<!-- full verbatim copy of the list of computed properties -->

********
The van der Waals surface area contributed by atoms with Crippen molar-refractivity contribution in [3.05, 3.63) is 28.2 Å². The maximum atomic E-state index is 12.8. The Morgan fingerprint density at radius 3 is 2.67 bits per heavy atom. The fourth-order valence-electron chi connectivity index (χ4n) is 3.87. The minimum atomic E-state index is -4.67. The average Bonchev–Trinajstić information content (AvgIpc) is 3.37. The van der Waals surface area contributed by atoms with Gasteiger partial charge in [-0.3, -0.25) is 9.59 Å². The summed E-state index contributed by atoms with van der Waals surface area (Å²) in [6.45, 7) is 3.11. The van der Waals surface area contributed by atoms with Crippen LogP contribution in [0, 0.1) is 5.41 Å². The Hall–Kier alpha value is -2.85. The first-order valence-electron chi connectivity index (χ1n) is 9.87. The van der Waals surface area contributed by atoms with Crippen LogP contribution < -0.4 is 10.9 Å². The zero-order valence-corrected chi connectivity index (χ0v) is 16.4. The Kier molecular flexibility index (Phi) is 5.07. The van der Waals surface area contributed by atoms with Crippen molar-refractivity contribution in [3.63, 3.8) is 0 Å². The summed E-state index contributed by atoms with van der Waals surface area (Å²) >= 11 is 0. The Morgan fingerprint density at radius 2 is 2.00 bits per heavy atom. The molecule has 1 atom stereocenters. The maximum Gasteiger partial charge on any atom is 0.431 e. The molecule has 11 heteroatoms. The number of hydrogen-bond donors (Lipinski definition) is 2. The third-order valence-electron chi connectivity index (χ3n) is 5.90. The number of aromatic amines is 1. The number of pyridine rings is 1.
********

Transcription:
The van der Waals surface area contributed by atoms with Crippen molar-refractivity contribution in [3.05, 3.63) is 28.2 Å². The maximum atomic E-state index is 12.8. The Morgan fingerprint density at radius 3 is 2.67 bits per heavy atom. The fourth-order valence-electron chi connectivity index (χ4n) is 3.87. The minimum atomic E-state index is -4.67. The average Bonchev–Trinajstić information content (AvgIpc) is 3.37. The van der Waals surface area contributed by atoms with Gasteiger partial charge in [-0.3, -0.25) is 9.59 Å². The summed E-state index contributed by atoms with van der Waals surface area (Å²) in [6.45, 7) is 3.11. The van der Waals surface area contributed by atoms with Crippen LogP contribution in [0, 0.1) is 5.41 Å². The Hall–Kier alpha value is -2.85. The first-order valence-electron chi connectivity index (χ1n) is 9.87. The van der Waals surface area contributed by atoms with Crippen LogP contribution < -0.4 is 10.9 Å². The zero-order valence-corrected chi connectivity index (χ0v) is 16.4. The Kier molecular flexibility index (Phi) is 5.07. The van der Waals surface area contributed by atoms with Crippen molar-refractivity contribution in [3.63, 3.8) is 0 Å². The summed E-state index contributed by atoms with van der Waals surface area (Å²) >= 11 is 0. The Morgan fingerprint density at radius 2 is 2.00 bits per heavy atom. The molecule has 1 atom stereocenters. The maximum Gasteiger partial charge on any atom is 0.431 e. The molecule has 11 heteroatoms. The number of hydrogen-bond donors (Lipinski definition) is 2. The third-order valence-electron chi connectivity index (χ3n) is 5.90. The number of aromatic amines is 1. The number of pyridine rings is 1.